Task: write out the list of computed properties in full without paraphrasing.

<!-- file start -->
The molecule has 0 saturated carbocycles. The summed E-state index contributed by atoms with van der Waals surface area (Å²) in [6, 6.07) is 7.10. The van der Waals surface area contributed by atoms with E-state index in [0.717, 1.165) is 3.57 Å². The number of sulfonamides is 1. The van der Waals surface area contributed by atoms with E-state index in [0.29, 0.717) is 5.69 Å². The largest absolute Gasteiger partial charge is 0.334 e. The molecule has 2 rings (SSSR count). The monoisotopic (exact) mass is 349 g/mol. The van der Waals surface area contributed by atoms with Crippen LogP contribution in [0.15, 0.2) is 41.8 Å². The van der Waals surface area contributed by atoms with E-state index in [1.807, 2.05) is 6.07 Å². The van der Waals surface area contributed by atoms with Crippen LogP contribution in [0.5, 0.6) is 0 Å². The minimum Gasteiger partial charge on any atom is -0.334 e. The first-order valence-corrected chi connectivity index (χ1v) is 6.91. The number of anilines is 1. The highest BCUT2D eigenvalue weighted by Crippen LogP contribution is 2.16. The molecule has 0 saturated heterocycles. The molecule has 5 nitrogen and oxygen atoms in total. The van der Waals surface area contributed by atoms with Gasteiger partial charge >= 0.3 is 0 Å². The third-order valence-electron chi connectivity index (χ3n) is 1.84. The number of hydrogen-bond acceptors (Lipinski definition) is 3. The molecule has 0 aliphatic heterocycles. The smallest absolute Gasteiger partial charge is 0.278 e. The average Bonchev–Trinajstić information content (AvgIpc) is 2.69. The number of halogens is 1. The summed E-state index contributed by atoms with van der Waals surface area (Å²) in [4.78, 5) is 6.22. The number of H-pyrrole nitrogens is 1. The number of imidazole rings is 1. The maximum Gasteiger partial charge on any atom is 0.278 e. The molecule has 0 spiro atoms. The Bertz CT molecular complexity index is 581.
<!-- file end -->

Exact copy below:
The molecule has 0 saturated carbocycles. The summed E-state index contributed by atoms with van der Waals surface area (Å²) in [6, 6.07) is 7.10. The van der Waals surface area contributed by atoms with E-state index in [0.717, 1.165) is 3.57 Å². The number of sulfonamides is 1. The van der Waals surface area contributed by atoms with E-state index in [0.29, 0.717) is 5.69 Å². The largest absolute Gasteiger partial charge is 0.334 e. The molecule has 2 rings (SSSR count). The monoisotopic (exact) mass is 349 g/mol. The van der Waals surface area contributed by atoms with Crippen LogP contribution in [0.15, 0.2) is 41.8 Å². The van der Waals surface area contributed by atoms with E-state index in [1.807, 2.05) is 6.07 Å². The van der Waals surface area contributed by atoms with Crippen LogP contribution in [0.5, 0.6) is 0 Å². The minimum Gasteiger partial charge on any atom is -0.334 e. The first-order valence-corrected chi connectivity index (χ1v) is 6.91. The number of anilines is 1. The highest BCUT2D eigenvalue weighted by Crippen LogP contribution is 2.16. The molecule has 0 saturated heterocycles. The molecule has 5 nitrogen and oxygen atoms in total. The van der Waals surface area contributed by atoms with Gasteiger partial charge >= 0.3 is 0 Å². The third-order valence-electron chi connectivity index (χ3n) is 1.84. The number of hydrogen-bond acceptors (Lipinski definition) is 3. The molecule has 0 aliphatic heterocycles. The smallest absolute Gasteiger partial charge is 0.278 e. The average Bonchev–Trinajstić information content (AvgIpc) is 2.69. The number of halogens is 1. The summed E-state index contributed by atoms with van der Waals surface area (Å²) in [4.78, 5) is 6.22. The number of H-pyrrole nitrogens is 1. The number of imidazole rings is 1. The maximum Gasteiger partial charge on any atom is 0.278 e. The molecule has 0 spiro atoms. The Bertz CT molecular complexity index is 581.